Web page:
queenb said...

"And I remain pretty convinced that my children will do more good than harm."

I think what these articles try to point out is that this is not possible. All of the recycling in the would won't compare to the benefit to the environment if they had not existed at all. It may be harsh to hear but it's true. It's true for all of us. There is nothing I'll ever be able to do to make up for my mere existence on this planet.

Also, Western countries use up more resources than third world countries where there are higher birth rates. Hell, America uses up 25% of the earth's resources even though we are only 10% of the population. A westerner having one less child does more for the environment than someone from a third world country having one less.

That said, I don't think someone should be made to feel bad for having one, two or even three kids. But I will admit that people who have five or more make me wonder if they care at all about the environment.

bubandpie said...

I haven't read the article, but I do suspect that articles of this kind arise less from concern for the environment and more from a desire to critique environmentalism by pushing it to its extremes (at least, that's what it is when the columnists in my right-wing newspaper invoke these kinds of arguments!).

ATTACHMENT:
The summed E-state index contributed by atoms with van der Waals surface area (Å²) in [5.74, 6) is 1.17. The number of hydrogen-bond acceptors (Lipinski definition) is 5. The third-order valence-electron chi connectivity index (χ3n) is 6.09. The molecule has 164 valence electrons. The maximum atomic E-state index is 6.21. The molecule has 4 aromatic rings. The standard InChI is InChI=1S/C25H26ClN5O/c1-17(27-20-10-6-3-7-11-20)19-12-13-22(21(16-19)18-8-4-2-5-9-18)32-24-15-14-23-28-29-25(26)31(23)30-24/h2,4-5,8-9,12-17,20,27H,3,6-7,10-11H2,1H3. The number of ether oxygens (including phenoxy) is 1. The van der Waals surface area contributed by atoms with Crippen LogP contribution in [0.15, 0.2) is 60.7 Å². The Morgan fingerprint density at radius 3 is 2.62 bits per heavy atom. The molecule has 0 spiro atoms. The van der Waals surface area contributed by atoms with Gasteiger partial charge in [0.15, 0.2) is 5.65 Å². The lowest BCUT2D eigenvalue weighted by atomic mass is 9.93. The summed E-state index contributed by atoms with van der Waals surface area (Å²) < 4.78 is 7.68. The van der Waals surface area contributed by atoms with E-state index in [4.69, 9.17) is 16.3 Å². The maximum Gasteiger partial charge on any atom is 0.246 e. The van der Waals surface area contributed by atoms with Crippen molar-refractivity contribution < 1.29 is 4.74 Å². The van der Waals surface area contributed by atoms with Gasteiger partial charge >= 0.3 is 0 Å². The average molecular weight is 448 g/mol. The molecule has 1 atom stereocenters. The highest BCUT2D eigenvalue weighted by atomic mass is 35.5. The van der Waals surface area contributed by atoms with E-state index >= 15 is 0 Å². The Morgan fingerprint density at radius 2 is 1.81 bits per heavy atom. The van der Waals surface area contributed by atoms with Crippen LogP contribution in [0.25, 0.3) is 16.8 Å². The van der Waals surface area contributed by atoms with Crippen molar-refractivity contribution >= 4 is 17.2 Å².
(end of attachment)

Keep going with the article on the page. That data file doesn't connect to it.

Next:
It does raise a kind of essential question about our approach to environmentalism. Does concern for the environment require one to reject the notion that human beings have some kind of essential value that makes them more important than trees or animals? Can one be an environmentalist and still believe that the earth exists FOR human beings?

Certainly in practice, many people are committed to environmental preservation precisely because they are concerned about the future of their children and grandchildren. And there's nothing contradictory about having children if the goal of environmentalism is to achieve sustainable human life on this planet.

Her Bad Mother said...

This was a wonderfully reasoned response to those silly anti-child people. All I could manage was to make fun of them ;)